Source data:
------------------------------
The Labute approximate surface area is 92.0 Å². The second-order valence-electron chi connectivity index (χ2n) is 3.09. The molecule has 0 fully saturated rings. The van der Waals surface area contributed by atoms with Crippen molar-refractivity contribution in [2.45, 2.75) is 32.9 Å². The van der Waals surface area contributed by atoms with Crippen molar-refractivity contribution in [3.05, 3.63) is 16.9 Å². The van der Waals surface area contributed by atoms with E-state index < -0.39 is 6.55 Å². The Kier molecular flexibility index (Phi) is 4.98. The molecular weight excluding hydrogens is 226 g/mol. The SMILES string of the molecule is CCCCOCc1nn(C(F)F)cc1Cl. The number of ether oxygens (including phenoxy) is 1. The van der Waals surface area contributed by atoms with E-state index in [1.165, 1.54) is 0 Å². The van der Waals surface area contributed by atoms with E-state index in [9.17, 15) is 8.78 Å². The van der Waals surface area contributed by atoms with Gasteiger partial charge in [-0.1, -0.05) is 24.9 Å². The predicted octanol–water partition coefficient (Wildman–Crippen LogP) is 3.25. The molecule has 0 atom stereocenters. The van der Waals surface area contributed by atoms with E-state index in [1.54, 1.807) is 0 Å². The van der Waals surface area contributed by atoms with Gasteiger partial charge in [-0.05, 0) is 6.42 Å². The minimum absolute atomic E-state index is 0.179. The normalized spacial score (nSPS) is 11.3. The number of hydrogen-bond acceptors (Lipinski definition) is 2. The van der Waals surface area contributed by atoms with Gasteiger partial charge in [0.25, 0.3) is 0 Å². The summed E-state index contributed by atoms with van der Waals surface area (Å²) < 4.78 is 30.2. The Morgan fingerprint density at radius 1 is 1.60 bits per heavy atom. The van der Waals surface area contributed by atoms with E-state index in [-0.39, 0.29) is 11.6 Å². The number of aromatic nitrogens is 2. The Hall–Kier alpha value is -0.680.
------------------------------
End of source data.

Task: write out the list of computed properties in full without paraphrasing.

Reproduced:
The Labute approximate surface area is 92.0 Å². The second-order valence-electron chi connectivity index (χ2n) is 3.09. The molecule has 0 fully saturated rings. The van der Waals surface area contributed by atoms with Crippen molar-refractivity contribution in [2.45, 2.75) is 32.9 Å². The van der Waals surface area contributed by atoms with Crippen molar-refractivity contribution in [3.05, 3.63) is 16.9 Å². The van der Waals surface area contributed by atoms with E-state index < -0.39 is 6.55 Å². The Kier molecular flexibility index (Phi) is 4.98. The molecular weight excluding hydrogens is 226 g/mol. The SMILES string of the molecule is CCCCOCc1nn(C(F)F)cc1Cl. The number of ether oxygens (including phenoxy) is 1. The van der Waals surface area contributed by atoms with E-state index in [1.165, 1.54) is 0 Å². The van der Waals surface area contributed by atoms with E-state index in [9.17, 15) is 8.78 Å². The van der Waals surface area contributed by atoms with Gasteiger partial charge in [-0.1, -0.05) is 24.9 Å². The predicted octanol–water partition coefficient (Wildman–Crippen LogP) is 3.25. The molecule has 0 atom stereocenters. The van der Waals surface area contributed by atoms with E-state index in [1.54, 1.807) is 0 Å². The van der Waals surface area contributed by atoms with Gasteiger partial charge in [-0.05, 0) is 6.42 Å². The minimum absolute atomic E-state index is 0.179. The normalized spacial score (nSPS) is 11.3. The number of hydrogen-bond acceptors (Lipinski definition) is 2. The van der Waals surface area contributed by atoms with Gasteiger partial charge in [0.25, 0.3) is 0 Å². The summed E-state index contributed by atoms with van der Waals surface area (Å²) < 4.78 is 30.2. The Morgan fingerprint density at radius 1 is 1.60 bits per heavy atom. The van der Waals surface area contributed by atoms with E-state index in [-0.39, 0.29) is 11.6 Å². The number of aromatic nitrogens is 2. The Hall–Kier alpha value is -0.680.